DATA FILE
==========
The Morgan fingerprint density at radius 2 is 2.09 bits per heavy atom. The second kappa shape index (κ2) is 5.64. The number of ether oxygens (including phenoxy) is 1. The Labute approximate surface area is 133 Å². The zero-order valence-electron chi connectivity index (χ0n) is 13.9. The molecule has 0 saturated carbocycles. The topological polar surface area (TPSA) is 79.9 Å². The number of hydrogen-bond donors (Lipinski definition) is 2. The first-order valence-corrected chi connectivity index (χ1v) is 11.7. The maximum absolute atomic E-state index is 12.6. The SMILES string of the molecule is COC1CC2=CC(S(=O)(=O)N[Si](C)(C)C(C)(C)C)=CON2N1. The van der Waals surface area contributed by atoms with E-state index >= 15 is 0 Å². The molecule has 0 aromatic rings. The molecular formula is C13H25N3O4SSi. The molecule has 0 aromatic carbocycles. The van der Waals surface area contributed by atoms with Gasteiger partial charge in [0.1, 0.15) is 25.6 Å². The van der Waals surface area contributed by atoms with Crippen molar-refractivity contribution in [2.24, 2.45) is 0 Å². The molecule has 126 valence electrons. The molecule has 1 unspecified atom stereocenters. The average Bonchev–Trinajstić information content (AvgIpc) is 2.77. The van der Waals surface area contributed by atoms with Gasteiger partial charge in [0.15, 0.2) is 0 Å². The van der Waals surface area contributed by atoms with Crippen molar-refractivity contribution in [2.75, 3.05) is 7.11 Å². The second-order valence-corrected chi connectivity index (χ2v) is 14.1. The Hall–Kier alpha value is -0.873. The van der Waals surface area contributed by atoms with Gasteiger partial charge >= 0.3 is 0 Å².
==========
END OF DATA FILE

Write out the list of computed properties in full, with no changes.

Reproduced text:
The Morgan fingerprint density at radius 2 is 2.09 bits per heavy atom. The second kappa shape index (κ2) is 5.64. The number of ether oxygens (including phenoxy) is 1. The Labute approximate surface area is 133 Å². The zero-order valence-electron chi connectivity index (χ0n) is 13.9. The molecule has 0 saturated carbocycles. The topological polar surface area (TPSA) is 79.9 Å². The number of hydrogen-bond donors (Lipinski definition) is 2. The first-order valence-corrected chi connectivity index (χ1v) is 11.7. The maximum absolute atomic E-state index is 12.6. The SMILES string of the molecule is COC1CC2=CC(S(=O)(=O)N[Si](C)(C)C(C)(C)C)=CON2N1. The van der Waals surface area contributed by atoms with E-state index >= 15 is 0 Å². The molecule has 0 aromatic rings. The molecular formula is C13H25N3O4SSi. The molecule has 0 aromatic carbocycles. The van der Waals surface area contributed by atoms with Gasteiger partial charge in [0.1, 0.15) is 25.6 Å². The van der Waals surface area contributed by atoms with Crippen molar-refractivity contribution in [2.24, 2.45) is 0 Å². The molecule has 126 valence electrons. The molecule has 1 unspecified atom stereocenters. The average Bonchev–Trinajstić information content (AvgIpc) is 2.77. The van der Waals surface area contributed by atoms with Gasteiger partial charge in [0.15, 0.2) is 0 Å². The van der Waals surface area contributed by atoms with Crippen molar-refractivity contribution in [2.75, 3.05) is 7.11 Å². The second-order valence-corrected chi connectivity index (χ2v) is 14.1. The Hall–Kier alpha value is -0.873. The van der Waals surface area contributed by atoms with Gasteiger partial charge >= 0.3 is 0 Å².